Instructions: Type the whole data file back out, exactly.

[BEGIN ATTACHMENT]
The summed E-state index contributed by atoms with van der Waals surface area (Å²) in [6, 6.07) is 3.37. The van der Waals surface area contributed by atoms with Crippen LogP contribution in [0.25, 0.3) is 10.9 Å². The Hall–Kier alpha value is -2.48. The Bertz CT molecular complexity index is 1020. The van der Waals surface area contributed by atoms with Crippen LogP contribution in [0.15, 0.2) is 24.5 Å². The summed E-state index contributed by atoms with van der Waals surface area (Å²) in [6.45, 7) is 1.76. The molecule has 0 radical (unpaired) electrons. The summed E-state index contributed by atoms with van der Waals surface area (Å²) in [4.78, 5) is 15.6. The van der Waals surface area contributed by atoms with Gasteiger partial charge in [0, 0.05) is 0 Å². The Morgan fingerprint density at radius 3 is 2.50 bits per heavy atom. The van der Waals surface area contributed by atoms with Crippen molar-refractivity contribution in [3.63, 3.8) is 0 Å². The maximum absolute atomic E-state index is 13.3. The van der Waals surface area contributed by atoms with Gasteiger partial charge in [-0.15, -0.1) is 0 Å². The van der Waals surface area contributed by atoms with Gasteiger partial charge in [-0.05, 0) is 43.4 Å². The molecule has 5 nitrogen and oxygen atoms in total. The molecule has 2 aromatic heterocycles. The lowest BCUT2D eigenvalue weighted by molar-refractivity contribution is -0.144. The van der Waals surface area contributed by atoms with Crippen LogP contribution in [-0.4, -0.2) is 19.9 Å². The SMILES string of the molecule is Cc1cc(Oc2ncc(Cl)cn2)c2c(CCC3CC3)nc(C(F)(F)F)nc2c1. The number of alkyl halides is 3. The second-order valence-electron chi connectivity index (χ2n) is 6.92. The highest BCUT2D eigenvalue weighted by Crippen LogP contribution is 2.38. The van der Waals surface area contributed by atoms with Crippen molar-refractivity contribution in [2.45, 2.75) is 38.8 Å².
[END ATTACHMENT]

The summed E-state index contributed by atoms with van der Waals surface area (Å²) in [6, 6.07) is 3.37. The van der Waals surface area contributed by atoms with Crippen LogP contribution in [0.25, 0.3) is 10.9 Å². The Hall–Kier alpha value is -2.48. The Bertz CT molecular complexity index is 1020. The van der Waals surface area contributed by atoms with Crippen LogP contribution in [0.15, 0.2) is 24.5 Å². The summed E-state index contributed by atoms with van der Waals surface area (Å²) in [6.45, 7) is 1.76. The molecule has 0 radical (unpaired) electrons. The summed E-state index contributed by atoms with van der Waals surface area (Å²) in [4.78, 5) is 15.6. The van der Waals surface area contributed by atoms with Gasteiger partial charge in [0, 0.05) is 0 Å². The Morgan fingerprint density at radius 3 is 2.50 bits per heavy atom. The van der Waals surface area contributed by atoms with Crippen molar-refractivity contribution in [3.63, 3.8) is 0 Å². The maximum absolute atomic E-state index is 13.3. The van der Waals surface area contributed by atoms with Gasteiger partial charge in [-0.15, -0.1) is 0 Å². The van der Waals surface area contributed by atoms with Gasteiger partial charge in [-0.05, 0) is 43.4 Å². The molecule has 5 nitrogen and oxygen atoms in total. The molecule has 2 aromatic heterocycles. The lowest BCUT2D eigenvalue weighted by molar-refractivity contribution is -0.144. The van der Waals surface area contributed by atoms with Crippen LogP contribution in [-0.4, -0.2) is 19.9 Å². The SMILES string of the molecule is Cc1cc(Oc2ncc(Cl)cn2)c2c(CCC3CC3)nc(C(F)(F)F)nc2c1. The number of alkyl halides is 3. The second-order valence-electron chi connectivity index (χ2n) is 6.92. The highest BCUT2D eigenvalue weighted by Crippen LogP contribution is 2.38. The van der Waals surface area contributed by atoms with Crippen molar-refractivity contribution in [2.45, 2.75) is 38.8 Å².